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Astronomers Determine Distance to Farthest Galaxy Ever Measured

NASA, ESA, P. Oesch and I. Momcheva (Yale University), and the 3D-HST and HUDF09/XDF teams
The galaxy, dubbed EGS-zs8-1, is pictured above, inset, and was first detected by the Hubble Space telescope.
"The light of this source has been traveling to us for 13.1 billion years."
Pascal Oesch

The most distant galaxy ever measured is 13.1 billion light years away, according to a new study out of Yale University. 

The galaxy, dubbed EGS-zs8-1, was first detected by the Hubble Space Telescope. Immediately, it stood out to scientists as a candidate for one of the most distant sources of light ever captured. 

Yale astronomer Pascal Oesch said the galaxy’s light carried signs of star formation and appeared to have traveled a really long way to get here. In other words, he said, it was interesting.

"So we took a deeper look again with the Keck ground-based telescope," Oesch said. "In particular, Keck has this fantastic instrument, which is calledMOSFIRE. This allows us to take a spectrum. A spectrum means we are essentially breaking up the light of this source in smaller pieces, in different wavelengths."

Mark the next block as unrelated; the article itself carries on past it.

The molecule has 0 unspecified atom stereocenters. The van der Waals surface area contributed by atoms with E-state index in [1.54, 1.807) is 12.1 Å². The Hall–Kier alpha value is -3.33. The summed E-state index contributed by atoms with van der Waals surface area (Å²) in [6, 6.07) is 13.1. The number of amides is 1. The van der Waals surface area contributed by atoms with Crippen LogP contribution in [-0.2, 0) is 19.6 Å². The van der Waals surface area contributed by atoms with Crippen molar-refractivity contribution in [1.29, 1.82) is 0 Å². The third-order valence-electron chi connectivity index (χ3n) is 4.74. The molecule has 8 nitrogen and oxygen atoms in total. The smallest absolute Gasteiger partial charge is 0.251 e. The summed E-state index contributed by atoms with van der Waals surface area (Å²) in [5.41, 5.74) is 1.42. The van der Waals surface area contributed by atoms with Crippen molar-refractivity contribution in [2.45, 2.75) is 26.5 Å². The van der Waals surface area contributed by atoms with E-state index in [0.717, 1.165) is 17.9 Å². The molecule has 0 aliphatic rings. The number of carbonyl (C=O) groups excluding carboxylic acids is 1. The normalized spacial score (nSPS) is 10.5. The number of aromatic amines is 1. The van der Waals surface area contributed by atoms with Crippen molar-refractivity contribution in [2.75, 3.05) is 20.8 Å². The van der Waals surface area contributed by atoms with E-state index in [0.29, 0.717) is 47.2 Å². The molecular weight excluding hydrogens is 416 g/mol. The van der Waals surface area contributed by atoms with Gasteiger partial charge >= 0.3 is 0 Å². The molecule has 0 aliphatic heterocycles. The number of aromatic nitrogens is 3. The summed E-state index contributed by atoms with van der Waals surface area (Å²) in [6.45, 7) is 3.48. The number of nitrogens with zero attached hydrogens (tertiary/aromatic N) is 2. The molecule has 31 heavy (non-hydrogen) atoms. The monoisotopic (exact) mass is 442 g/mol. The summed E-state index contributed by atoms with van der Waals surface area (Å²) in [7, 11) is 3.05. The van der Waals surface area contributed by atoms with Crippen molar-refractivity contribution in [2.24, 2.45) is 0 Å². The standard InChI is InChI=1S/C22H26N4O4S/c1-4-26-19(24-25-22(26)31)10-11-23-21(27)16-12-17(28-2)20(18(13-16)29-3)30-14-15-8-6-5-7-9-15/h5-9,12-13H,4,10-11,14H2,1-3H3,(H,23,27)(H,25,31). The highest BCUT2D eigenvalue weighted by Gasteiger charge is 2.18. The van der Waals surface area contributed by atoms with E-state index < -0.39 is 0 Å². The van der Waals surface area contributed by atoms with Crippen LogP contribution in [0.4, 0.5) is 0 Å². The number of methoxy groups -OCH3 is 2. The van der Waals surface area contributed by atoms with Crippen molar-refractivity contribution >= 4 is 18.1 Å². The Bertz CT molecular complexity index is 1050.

The analysis was published in the Astrophysical Journal, but this is what his team found out: "The light of this source has been traveling to us for 13.1 billion years," Oesch said.

Credit Wikimedia Commons
Wikimedia Commons
The Keck observatory is near the summit of Mauna Kea in Hawaii.

Oesch said scientists have measured accurate distances for only a handful of galaxies more than 13 billion light years from Earth. This galaxy, at 13.1 billion light years, is the most distant one ever measured.

Oesch is hopeful his team’s work will orient the next generation of technology, like the James Webb Space Telescope, to study this area in more detail and fine-tune the galaxy’s age even more.

“We can start to build up a picture of how quickly heavy elements were building up across the history of the universe. How galaxies were building up across the history of the universe,” Oesch said. “These very early galaxies are the building blocks for everything that we see around us today.”

Patrick Skahill is a reporter and digital editor at Connecticut Public. Prior to becoming a reporter, he was the founding producer of Connecticut Public Radio's The Colin McEnroe Show, which began in 2009. Patrick's reporting has appeared on NPR's Morning Edition, Here & Now, and All Things Considered. He has also reported for the Marketplace Morning Report. He can be reached at pskahill@ctpublic.org.

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